It was hot last week, and way too hot for the many families affected by three major fires.
But cheers to the many people, some of them neighbors, who made sure no lives were lost.
Three teens visiting from Germany and several other passersby acted quickly early Sunday morning when they saw smoke pouring from a burning building at Auburn Mall Apartments.
"We have to do it. We don't feel like heroes," said Thomas Penshow, who called 911 after his sons and a friend, along with a man who was on his way to Lowes to buy lumber, ran into the burning building to warn residents.
"We're not allowed to sit there and watch and not do anything," Penshow told the Sun Journal.
Three of the building's 24 apartments sustained significant damage in a fire thought to have been caused by smoking materials left on a porch.
Early Tuesday morning in Rumford disaster was definitely averted when a firefighter joined two paramedics and employed some creative thinking to save a man and two children from a third-floor balcony.
The paramedics could have said "not my job" and simply stood ready to treat the injured, but Jay Morrissette and Ryan Arsenault sprang into action.
A ladder carried by Mexico firefighter Mike Chartier was too short to reach the people, so he scaled a nearby tree, jumped to the burning building and hoisted the ladder up to a porch roof.
From that point, the three men set up the ladder so firefighters could reach the stranded residents.
Lives were saved, no doubt about it, said Mexico Fire Chief Gary Wentzel, who said the balcony was enveloped in smoke minutes later.
Unattended candles, by the way, were blamed for the blaze.
In Lewiston, meanwhile, firefighters worked for hours in "Little Canada" to prevent a fire in a 12-unit, four-story apartment building from spreading to other structures.
Firefighters fought flames, smoke and heat at the fire, which started at 11 a.m. and extended well into the afternoon.
Little Canada is known for its tight streets and large buildings located side by each.
Firefighters worked hard to protect other buildings, but two were damaged by the blaze.
They also pulled several animals from the building to the grateful relief of pet owners.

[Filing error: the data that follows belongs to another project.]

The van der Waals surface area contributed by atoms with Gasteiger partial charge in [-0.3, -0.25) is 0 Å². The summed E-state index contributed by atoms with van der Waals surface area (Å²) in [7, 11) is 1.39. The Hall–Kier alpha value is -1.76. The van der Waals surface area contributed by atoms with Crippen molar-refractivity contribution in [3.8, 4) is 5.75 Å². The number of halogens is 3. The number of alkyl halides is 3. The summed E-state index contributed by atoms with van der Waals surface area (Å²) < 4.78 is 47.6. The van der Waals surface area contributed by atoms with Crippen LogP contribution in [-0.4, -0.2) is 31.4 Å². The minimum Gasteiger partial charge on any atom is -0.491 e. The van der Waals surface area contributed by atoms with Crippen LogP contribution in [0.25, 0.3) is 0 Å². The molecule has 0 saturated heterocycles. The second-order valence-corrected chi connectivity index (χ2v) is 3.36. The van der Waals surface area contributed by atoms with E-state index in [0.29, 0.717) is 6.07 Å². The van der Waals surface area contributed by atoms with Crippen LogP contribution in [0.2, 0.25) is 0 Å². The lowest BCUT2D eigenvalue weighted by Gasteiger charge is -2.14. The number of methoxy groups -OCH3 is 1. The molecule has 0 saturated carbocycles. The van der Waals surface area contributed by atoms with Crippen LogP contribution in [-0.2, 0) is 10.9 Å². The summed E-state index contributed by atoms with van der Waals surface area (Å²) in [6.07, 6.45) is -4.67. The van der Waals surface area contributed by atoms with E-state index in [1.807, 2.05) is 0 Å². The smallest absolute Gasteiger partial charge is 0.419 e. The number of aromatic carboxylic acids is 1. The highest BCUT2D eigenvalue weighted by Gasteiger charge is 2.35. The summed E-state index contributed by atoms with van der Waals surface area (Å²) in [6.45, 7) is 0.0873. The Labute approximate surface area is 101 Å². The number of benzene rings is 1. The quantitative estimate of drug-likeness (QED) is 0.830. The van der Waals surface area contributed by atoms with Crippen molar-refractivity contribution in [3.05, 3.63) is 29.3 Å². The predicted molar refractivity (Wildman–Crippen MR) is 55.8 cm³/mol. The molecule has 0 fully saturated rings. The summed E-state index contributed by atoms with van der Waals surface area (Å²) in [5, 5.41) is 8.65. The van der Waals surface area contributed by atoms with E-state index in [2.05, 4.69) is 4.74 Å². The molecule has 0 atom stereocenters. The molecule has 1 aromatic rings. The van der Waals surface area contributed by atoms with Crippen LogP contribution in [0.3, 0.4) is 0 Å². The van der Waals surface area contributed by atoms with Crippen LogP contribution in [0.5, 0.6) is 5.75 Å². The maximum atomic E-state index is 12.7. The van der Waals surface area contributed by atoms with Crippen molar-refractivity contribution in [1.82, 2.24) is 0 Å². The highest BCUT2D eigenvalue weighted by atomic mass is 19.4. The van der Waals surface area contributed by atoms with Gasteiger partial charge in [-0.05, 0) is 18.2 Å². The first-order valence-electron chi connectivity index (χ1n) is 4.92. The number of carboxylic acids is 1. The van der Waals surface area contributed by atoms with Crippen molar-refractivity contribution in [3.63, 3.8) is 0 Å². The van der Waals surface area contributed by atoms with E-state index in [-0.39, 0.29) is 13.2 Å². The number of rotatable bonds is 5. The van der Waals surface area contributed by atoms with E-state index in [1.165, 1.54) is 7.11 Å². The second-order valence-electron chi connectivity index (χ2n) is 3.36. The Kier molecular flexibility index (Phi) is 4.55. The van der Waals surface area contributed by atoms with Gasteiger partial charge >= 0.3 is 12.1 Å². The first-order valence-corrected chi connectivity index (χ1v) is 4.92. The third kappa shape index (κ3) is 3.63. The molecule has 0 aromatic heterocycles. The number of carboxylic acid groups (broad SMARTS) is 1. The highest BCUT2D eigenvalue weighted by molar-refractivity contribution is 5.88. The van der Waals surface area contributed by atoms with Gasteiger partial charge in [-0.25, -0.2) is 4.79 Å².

Three nasty fires and no loss of life. Some would call that a miracle.
But most miracles are the direct result of training, preparation and teamwork combined with a spot of luck.
Fortunately, we saw all of that this week.
Cheers and jeers to Chancellor James Page for arranging the semi-graceful transfer of power at the University of Southern Maine.
First a cheer for selecting Theodora Kalikow to replace Selma Botman as the school's president. Kalikow is a visionary leader with an unparalleled record of accomplishment as former president of the University of Maine at Farmington.
But jeers to Page for creating a new position for Botman in his office having something to do with attracting foreign students and arranging faculty exchanges.
Botman will carry her $203,000 salary into a position that is of questionable value and could easily have been filled for a third of that pay rate.
That's way more than the annual salary of college presidents of the state's community colleges and even more than the man who heads that system, President John Fitzsimmons, who earns $165,452.
This is, of course, the kind of nonsense that makes ordinary working people resentful.
A highly paid person struggles to do their job, takes a lesser position and gets to keep their executive-level salary.
The alternative, however, was likely a buyout or expensive litigation.
This awkward deal may stink, but it may also have been the best of several unsavory options.
The opinions expressed in this column reflect the views of the ownership and the editorial board.